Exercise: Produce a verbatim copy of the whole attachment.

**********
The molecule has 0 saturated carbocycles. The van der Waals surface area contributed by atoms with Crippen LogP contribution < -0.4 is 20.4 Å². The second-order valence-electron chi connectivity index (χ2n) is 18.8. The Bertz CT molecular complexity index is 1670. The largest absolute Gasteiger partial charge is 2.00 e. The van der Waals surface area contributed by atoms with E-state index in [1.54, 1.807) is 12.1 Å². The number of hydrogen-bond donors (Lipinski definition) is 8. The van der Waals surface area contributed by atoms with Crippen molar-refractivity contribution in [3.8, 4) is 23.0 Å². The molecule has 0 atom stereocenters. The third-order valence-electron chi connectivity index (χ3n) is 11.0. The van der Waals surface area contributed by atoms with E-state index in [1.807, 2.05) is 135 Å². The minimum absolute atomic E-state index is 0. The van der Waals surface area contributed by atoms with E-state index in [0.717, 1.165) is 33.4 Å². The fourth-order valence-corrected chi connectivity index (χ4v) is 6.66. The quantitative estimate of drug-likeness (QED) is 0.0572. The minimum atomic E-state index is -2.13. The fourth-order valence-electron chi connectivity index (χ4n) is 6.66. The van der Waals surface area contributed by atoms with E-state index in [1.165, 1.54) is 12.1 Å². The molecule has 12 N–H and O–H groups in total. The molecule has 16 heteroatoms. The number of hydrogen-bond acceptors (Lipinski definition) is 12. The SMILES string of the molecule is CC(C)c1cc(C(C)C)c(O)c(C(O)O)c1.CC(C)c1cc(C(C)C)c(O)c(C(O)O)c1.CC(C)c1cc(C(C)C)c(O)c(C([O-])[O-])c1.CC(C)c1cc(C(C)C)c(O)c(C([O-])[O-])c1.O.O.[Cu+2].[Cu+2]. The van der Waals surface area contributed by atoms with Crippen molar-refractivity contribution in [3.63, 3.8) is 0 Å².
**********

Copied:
The molecule has 0 saturated carbocycles. The van der Waals surface area contributed by atoms with Crippen LogP contribution < -0.4 is 20.4 Å². The second-order valence-electron chi connectivity index (χ2n) is 18.8. The Bertz CT molecular complexity index is 1670. The largest absolute Gasteiger partial charge is 2.00 e. The van der Waals surface area contributed by atoms with E-state index in [1.54, 1.807) is 12.1 Å². The number of hydrogen-bond donors (Lipinski definition) is 8. The van der Waals surface area contributed by atoms with Crippen molar-refractivity contribution in [3.8, 4) is 23.0 Å². The molecule has 0 atom stereocenters. The third-order valence-electron chi connectivity index (χ3n) is 11.0. The van der Waals surface area contributed by atoms with E-state index in [1.807, 2.05) is 135 Å². The minimum absolute atomic E-state index is 0. The van der Waals surface area contributed by atoms with E-state index in [0.717, 1.165) is 33.4 Å². The fourth-order valence-corrected chi connectivity index (χ4v) is 6.66. The quantitative estimate of drug-likeness (QED) is 0.0572. The minimum atomic E-state index is -2.13. The fourth-order valence-electron chi connectivity index (χ4n) is 6.66. The van der Waals surface area contributed by atoms with E-state index in [1.165, 1.54) is 12.1 Å². The molecule has 12 N–H and O–H groups in total. The molecule has 16 heteroatoms. The number of hydrogen-bond acceptors (Lipinski definition) is 12. The SMILES string of the molecule is CC(C)c1cc(C(C)C)c(O)c(C(O)O)c1.CC(C)c1cc(C(C)C)c(O)c(C(O)O)c1.CC(C)c1cc(C(C)C)c(O)c(C([O-])[O-])c1.CC(C)c1cc(C(C)C)c(O)c(C([O-])[O-])c1.O.O.[Cu+2].[Cu+2]. The van der Waals surface area contributed by atoms with Crippen molar-refractivity contribution in [3.63, 3.8) is 0 Å².